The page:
NHS England has told clinical commissioning groups in the north to jointly go to market to procure vital support services.

  • NHS England tells CCGs to procure support services via lead provider framework
  • Some CCGs seeking advice on whether NHS England has power to do so
  • NHS England keen to minimise costs of transferring to new suppliers

It has said CCGs will have to pay for “stranded costs” if they bring support services in house.

The move has angered some groups that are understood to be seeking advice on whether NHS England has the power to compel them either to act collectively, or to go to market for services they could provide themselves.

The issue has arisen after the North West, and Yorkshire and Humber commissioning support units failed to win accreditation onto NHS England’s lead provider framework for support services. This forced the 47 CCGs that relied on them to seek new suppliers or bring services in house.

Bob Rickets

The decision was in response to ‘growing concern’ about the risks of ‘fragmenting commissioning capability’, Bob Ricketts said

The CCGs affected are now identifying alternative arrangements. HSJ understands that in Yorkshire, some CCGs had been considering carrying out some services themselves, and not all of the 23 CCGs would procure everything jointly.

NHS England is keen to minimise “stranded costs” associated with the transition from the CSU to the new suppliers. Stranded costs could mean staff, estates commitments or other liabilities associated with the old provider that do not transfer across.  

A letter sent to all Yorkshire and Humber CCGs from NHS England director of commissioning support services strategy Bob Ricketts this week said the authority “has decided that all CCGs that currently buy their core business intelligence and GP IT from CSUs will be required to procure these via the lead provider framework, rather than in house”.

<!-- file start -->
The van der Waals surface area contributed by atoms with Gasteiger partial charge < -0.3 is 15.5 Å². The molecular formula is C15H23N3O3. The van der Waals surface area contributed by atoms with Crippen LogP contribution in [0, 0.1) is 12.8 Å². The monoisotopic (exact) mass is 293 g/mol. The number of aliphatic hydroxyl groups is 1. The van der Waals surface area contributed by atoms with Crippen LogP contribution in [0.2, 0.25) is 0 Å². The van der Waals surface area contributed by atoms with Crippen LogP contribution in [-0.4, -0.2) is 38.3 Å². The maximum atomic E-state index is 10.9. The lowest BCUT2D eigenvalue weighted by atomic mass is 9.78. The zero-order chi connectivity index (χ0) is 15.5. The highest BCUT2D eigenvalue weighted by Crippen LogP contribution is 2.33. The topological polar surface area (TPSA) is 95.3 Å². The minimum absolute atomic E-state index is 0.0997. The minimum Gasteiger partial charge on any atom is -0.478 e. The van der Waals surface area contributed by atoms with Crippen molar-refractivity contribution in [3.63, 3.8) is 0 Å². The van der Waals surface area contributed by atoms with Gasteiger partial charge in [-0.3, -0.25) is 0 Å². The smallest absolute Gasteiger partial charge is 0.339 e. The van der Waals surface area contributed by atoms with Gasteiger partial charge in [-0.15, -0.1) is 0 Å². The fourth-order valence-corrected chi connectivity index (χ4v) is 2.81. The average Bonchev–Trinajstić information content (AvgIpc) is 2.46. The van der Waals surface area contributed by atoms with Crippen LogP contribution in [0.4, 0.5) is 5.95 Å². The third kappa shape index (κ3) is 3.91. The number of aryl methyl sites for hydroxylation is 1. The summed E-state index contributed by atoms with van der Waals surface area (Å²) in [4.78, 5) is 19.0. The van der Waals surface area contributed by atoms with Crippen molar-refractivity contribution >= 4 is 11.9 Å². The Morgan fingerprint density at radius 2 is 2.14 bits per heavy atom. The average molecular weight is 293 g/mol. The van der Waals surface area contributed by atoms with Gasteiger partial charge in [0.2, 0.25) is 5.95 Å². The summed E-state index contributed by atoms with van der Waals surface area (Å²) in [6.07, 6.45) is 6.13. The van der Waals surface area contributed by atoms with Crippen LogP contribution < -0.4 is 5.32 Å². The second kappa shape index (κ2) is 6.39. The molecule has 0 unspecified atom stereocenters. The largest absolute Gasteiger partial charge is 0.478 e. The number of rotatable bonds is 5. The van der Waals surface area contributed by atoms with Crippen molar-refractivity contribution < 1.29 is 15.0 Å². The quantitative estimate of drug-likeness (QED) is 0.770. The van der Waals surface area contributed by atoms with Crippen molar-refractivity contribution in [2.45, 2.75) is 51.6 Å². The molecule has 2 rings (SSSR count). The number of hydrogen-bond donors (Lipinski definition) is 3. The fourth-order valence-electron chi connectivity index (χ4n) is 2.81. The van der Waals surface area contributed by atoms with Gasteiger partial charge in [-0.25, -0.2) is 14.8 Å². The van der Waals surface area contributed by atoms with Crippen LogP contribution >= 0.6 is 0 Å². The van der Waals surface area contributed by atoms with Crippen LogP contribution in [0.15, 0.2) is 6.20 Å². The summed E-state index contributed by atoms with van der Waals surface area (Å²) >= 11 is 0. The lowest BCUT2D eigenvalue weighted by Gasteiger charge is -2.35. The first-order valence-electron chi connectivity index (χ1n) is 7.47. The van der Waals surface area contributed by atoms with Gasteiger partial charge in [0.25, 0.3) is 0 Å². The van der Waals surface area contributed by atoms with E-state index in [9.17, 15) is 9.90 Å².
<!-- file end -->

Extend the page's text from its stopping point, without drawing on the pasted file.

It was sent in response “growing concern” about the risks of “fragmenting key commissioning capability and capacity… poor value for money and high stranded costs” if CCGs’ in-house services which are “typically best provided at scale.”

Mr Ricketts also said NHS England has pledged to meet some high level redundancy costs and other expenses associated with closing down the two CSUs affected. But CCGs would be liable to pay for additional stranded costs if they choose to bring services in house.

HSJ understands that groups have not yet been told what the total cost of this would be.

The letter also urged CCGs to procure jointly, rather than individually. It said: “The very clear expectation from national directors is for a single procurement process… where that makes geographical and service sense. Individual decisions and multiple providers will increase costs and potentially make service delivery coordination a real problem.”

Although there was little appetite among Yorkshire CCGs to bring business intelligence services in house, CCGs had been considering establishing their own redesign and communications functions.

One local figure said NHS England had told CCGs that if they did not comply, the issue would be “picked up in the CCG assurance process”, which they took to be “a threat”.

HSJ understands similar directions have been issued to CCGs in Greater Manchester, Cheshire and Merseyside. However, more than one North West CCG leader told HSJ that they now agreed it was best to use the lead provider framework, and that it was not worth fighting over relatively small back office contracts.

An NHS England spokesman said: “The CCG assurance process has demonstrated that financial and commissioning performance is disproportionately worse in those small number of CCGs that try and do without shared core analytics and GP IT expertise.

“Heading further down that path at a time of further administrative cost reductions carries unacceptable risks of service fragmentation, unsustainability and poor value for money, and so is being actively discouraged.”

However, NHS England produced no evidence that it had the power to force CCGs to use the lead provider framework.

A spokesperson for the Yorkshire and Humber CCGs said: “We were disappointed with the tone of the letter from Bob Ricketts, given the work the CCGs had been doing to collaborate over the past few months. 

“We are absolutely committed to redeployment of staff and reducing the cost on the NHS as a result. We welcome further discussion with NHS England on this issue.”